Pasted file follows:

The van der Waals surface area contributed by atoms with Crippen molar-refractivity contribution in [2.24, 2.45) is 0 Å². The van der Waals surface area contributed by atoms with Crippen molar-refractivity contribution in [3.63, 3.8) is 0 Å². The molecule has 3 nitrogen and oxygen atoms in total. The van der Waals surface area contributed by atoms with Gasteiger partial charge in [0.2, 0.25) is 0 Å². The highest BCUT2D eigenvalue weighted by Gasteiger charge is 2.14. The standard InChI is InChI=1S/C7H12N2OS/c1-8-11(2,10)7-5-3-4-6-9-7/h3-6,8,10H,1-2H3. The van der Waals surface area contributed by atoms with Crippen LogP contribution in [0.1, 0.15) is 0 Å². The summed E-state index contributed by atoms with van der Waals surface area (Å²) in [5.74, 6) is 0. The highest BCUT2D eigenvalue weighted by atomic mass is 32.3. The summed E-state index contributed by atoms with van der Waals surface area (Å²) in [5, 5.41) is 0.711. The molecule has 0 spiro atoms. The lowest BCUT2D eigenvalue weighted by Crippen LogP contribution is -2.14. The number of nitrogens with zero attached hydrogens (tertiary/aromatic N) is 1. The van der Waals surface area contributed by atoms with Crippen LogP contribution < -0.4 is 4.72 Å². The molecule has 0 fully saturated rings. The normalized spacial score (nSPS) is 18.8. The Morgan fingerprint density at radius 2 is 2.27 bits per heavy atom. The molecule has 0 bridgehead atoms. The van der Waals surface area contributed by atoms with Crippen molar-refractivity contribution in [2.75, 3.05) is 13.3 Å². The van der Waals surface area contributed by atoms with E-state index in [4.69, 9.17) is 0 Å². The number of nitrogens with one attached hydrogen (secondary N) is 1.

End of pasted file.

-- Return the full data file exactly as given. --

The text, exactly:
The van der Waals surface area contributed by atoms with Crippen molar-refractivity contribution in [2.24, 2.45) is 0 Å². The van der Waals surface area contributed by atoms with Crippen molar-refractivity contribution in [3.63, 3.8) is 0 Å². The molecule has 3 nitrogen and oxygen atoms in total. The van der Waals surface area contributed by atoms with Gasteiger partial charge in [0.2, 0.25) is 0 Å². The highest BCUT2D eigenvalue weighted by Gasteiger charge is 2.14. The standard InChI is InChI=1S/C7H12N2OS/c1-8-11(2,10)7-5-3-4-6-9-7/h3-6,8,10H,1-2H3. The van der Waals surface area contributed by atoms with Crippen LogP contribution in [0.1, 0.15) is 0 Å². The summed E-state index contributed by atoms with van der Waals surface area (Å²) in [5.74, 6) is 0. The highest BCUT2D eigenvalue weighted by atomic mass is 32.3. The summed E-state index contributed by atoms with van der Waals surface area (Å²) in [5, 5.41) is 0.711. The molecule has 0 spiro atoms. The lowest BCUT2D eigenvalue weighted by Crippen LogP contribution is -2.14. The number of nitrogens with zero attached hydrogens (tertiary/aromatic N) is 1. The van der Waals surface area contributed by atoms with Crippen LogP contribution < -0.4 is 4.72 Å². The molecule has 0 fully saturated rings. The normalized spacial score (nSPS) is 18.8. The Morgan fingerprint density at radius 2 is 2.27 bits per heavy atom. The molecule has 0 bridgehead atoms. The van der Waals surface area contributed by atoms with Crippen molar-refractivity contribution in [2.75, 3.05) is 13.3 Å². The van der Waals surface area contributed by atoms with E-state index in [4.69, 9.17) is 0 Å². The number of nitrogens with one attached hydrogen (secondary N) is 1.